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Nonparametric Methods: Nearest Neighbors

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1 Nonparametric Methods: Nearest Neighbors
Oliver Schulte Machine Learning 726 If you use “insert slide number” under “Footer”, that text box only displays the slide number, not the total number of slides. So I use a new textbox for the slide number in the master.

2 Instance-based Methods
Model-based methods: estimate a fixed set of model parameters from data. compute prediction in closed form using parameters. Instance-based methods: look up similar “nearby” instances. Predict that new instance will be like those seen before. Example: will I like this movie?

3 Nonparametric Methods
Another name for instance-based or memory-based learning. Misnomer: they have parameters. Number of parameters is not fixed. Often grows with number of examples: More examples  higher resolution.

4 k-nearest neighbor classification

5 k-nearest neighbor rule
Choose k odd to help avoid ties (parameter!). Given a query point xq, find the sphere around xq enclosing k points. Classify xq according to the majority of the k neighbors. At least k points in sphere. Legend: Green circle = test case. Solid circle: k = 3 Dashed circle: k = 5.

6 Overfitting and Underfitting
k too small  overfitting. Why? k too large  underfitting. Why? What is overfitting and underfitting? Overfitting: k too small, fits neighborhood too much. Underfitting: k too large, doesn’t generalize enough. In extreme case, k = N -> prior class label. black region: classified as nuclear explosion by nearest neighbor method. Overfits outlier at x2 = 6. Events in Asia and Middle East between 1982 and 1990. white = earthquake, black = nuclear explosion k = 1 k = 5

7 Example: Oil Data Set Figure Bishop 2.28

8 Implementation Issues
Learning very cheap compared to model estimation. But prediction expensive: need to retrieve k nearest neighbors from large set of N points, for every prediction. Nice data structure work: k-d trees, locality-sensitive hashing. k-d trees: generalized binary trees. Locality-sensitive hashing: like hashing, but similar points have similar hash values.

9 Distance Metric Does the generalization work.
Needs to be supplied by user. With Boolean attributes: Hamming distance = number of different bits. With continuous attributes: Use L2 norm, L1 norm, or Mahalanobis distance. Also: kernels, see below. For less sensitivity to choice of units, usually a good idea to normalize to mean 0, standard deviation 1. Mahalanobis distance looks at covariance between dimensions. Basically, it’s the term in the exponent of the Gaussian distribution (see Bishop).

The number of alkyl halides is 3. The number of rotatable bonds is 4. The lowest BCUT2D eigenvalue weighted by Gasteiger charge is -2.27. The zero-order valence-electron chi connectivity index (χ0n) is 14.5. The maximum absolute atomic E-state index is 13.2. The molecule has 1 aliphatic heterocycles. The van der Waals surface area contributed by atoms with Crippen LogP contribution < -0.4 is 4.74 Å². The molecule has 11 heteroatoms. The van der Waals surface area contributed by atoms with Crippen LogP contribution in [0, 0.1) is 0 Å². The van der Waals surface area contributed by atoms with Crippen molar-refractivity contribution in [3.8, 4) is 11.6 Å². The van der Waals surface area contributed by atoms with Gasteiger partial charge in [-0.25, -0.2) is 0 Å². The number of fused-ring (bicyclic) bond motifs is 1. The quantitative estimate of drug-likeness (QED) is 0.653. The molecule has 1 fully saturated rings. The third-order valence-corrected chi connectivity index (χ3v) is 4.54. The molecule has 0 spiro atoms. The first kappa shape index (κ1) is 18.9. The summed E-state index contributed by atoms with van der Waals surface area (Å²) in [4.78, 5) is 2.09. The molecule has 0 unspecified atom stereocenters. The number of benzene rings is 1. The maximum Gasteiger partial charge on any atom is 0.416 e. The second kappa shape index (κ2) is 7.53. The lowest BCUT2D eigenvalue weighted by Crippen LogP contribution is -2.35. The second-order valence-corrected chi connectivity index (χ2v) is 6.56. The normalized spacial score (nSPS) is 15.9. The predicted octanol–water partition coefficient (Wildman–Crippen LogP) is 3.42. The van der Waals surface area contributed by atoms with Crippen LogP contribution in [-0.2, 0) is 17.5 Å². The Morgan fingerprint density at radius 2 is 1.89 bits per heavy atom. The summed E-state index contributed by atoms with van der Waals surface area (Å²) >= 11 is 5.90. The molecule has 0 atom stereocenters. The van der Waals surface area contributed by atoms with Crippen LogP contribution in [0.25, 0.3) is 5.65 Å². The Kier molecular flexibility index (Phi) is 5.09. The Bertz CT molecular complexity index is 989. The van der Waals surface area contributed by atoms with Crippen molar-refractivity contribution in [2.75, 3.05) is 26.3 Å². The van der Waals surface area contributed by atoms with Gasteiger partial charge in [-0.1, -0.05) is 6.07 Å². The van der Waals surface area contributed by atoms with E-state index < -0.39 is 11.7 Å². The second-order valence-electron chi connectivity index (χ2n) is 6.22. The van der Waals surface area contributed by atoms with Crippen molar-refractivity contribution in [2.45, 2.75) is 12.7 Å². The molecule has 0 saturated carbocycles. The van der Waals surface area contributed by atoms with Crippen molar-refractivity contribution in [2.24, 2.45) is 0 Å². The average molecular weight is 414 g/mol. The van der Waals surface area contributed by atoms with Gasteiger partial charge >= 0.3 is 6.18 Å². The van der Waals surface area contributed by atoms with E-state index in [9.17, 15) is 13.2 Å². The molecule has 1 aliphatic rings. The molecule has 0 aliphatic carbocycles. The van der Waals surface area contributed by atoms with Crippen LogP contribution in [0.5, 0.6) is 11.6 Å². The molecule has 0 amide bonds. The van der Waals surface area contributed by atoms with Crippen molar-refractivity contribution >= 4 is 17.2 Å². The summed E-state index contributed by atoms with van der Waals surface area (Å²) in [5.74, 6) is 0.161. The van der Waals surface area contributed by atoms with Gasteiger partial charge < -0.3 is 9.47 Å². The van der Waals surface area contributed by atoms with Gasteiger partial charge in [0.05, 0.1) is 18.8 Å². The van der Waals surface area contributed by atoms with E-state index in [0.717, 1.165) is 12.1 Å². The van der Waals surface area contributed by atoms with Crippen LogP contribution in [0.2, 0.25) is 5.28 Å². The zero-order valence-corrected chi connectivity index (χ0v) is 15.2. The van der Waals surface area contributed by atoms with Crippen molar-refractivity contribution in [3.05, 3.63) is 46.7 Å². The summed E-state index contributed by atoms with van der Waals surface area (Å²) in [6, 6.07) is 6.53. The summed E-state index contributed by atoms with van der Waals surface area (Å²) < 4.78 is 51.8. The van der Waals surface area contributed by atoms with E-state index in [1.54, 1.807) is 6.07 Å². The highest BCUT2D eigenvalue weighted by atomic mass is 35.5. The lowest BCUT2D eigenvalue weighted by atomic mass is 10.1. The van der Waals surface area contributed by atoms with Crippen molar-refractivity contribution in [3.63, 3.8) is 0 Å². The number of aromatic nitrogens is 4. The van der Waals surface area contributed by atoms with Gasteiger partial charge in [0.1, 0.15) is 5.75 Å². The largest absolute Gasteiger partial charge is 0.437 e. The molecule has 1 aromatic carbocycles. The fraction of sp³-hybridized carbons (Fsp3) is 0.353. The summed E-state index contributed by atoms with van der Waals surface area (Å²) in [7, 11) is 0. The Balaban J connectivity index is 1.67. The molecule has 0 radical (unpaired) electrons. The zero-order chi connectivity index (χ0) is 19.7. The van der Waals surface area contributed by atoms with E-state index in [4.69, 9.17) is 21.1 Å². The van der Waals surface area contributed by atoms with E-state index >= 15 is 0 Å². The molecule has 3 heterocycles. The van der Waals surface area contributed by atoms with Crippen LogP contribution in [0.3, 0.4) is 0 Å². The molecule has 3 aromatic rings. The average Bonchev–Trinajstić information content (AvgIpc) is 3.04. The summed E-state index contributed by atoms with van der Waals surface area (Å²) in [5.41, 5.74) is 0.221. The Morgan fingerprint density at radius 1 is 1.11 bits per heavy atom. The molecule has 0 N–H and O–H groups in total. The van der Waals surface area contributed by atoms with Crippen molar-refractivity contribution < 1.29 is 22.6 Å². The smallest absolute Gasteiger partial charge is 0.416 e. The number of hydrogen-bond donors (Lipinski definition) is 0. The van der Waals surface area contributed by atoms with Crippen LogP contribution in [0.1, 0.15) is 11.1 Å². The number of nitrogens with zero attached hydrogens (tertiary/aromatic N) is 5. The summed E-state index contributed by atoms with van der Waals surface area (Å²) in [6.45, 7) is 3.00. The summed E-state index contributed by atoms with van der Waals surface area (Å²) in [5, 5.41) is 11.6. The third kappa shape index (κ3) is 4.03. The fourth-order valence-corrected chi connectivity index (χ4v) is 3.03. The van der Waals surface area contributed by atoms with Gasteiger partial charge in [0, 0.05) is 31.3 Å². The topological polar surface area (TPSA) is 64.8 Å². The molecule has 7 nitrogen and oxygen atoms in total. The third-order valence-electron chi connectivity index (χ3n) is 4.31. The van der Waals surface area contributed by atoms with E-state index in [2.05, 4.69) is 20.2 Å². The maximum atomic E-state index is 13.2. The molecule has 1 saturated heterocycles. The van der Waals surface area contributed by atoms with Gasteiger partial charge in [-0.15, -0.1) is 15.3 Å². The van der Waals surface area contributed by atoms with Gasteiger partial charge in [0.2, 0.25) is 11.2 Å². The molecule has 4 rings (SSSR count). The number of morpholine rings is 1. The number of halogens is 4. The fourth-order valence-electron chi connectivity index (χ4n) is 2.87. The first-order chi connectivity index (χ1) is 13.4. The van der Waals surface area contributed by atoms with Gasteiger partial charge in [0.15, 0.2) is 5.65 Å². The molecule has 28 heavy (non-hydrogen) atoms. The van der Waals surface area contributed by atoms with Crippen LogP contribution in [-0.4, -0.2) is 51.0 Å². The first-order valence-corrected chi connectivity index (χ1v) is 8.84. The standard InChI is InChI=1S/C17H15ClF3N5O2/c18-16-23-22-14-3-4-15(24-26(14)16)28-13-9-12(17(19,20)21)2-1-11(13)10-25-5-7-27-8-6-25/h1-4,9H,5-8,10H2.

10 Curse of Dimensionality
Low dimension  good performance for nearest neighbor. As dataset grows, the nearest neighbors are near and carry similar labels. Curse of dimensionality: in high dimensions, almost all points are far away from each other. number of grid cells of fixed side lengths grows exponentially with dimension Figure Bishop 1.21

11 Point Distribution in High Dimensions
How many points fall within the 1% outer edge of a unit hypercube? In one dimension, 2% (x < 1%, x> 99%). In 200 dimensions? Guess... Answer: 94%. Similar question: to find 10 nearest neighbors, what is the length of the average neighbourhood cube?

12 k-nearest neighbor regression

13 Local Regression Basic Idea: To predict a target value y for data point x, apply interpolation/regression to the neighborhood of x. Simplest version: connect the dots. Doesn’t generalize well for noisy data (outliers).

14 k-nearest neighbor regression
Connect the dots uses k = 2, fits a line. Ideas for k =5. Fit a line using linear regression. Predict the average target value of the k points. What is k?

15 Local Regression With Kernels
Spikes in regression prediction come from in-or-out nature of neighborhood. Instead, weight examples as function of the distance. A homogenous kernel function maps the distance between two vectors to a number, usually in a nonlinear way. k(x,x’) = k(distance(x,x’)). Example: The quadratic kernel. Legend: the arrrow shows the negated gradient, indicating the direction that produces steepest descent along the error surface

16 The Quadratic Kernel k = 5 Let query point be x = 0.
Plot k(0,x’) = k(|x’|). weight vector = black. points in direction of red class. Add weight vector to misclssified feature vector to get new weight vector.

17 Kernel Regression For each query point xq, prediction is made as weighted linear sum: y(xq) = w xq. To find weights, solve the following regression on the k-nearest neighbors:

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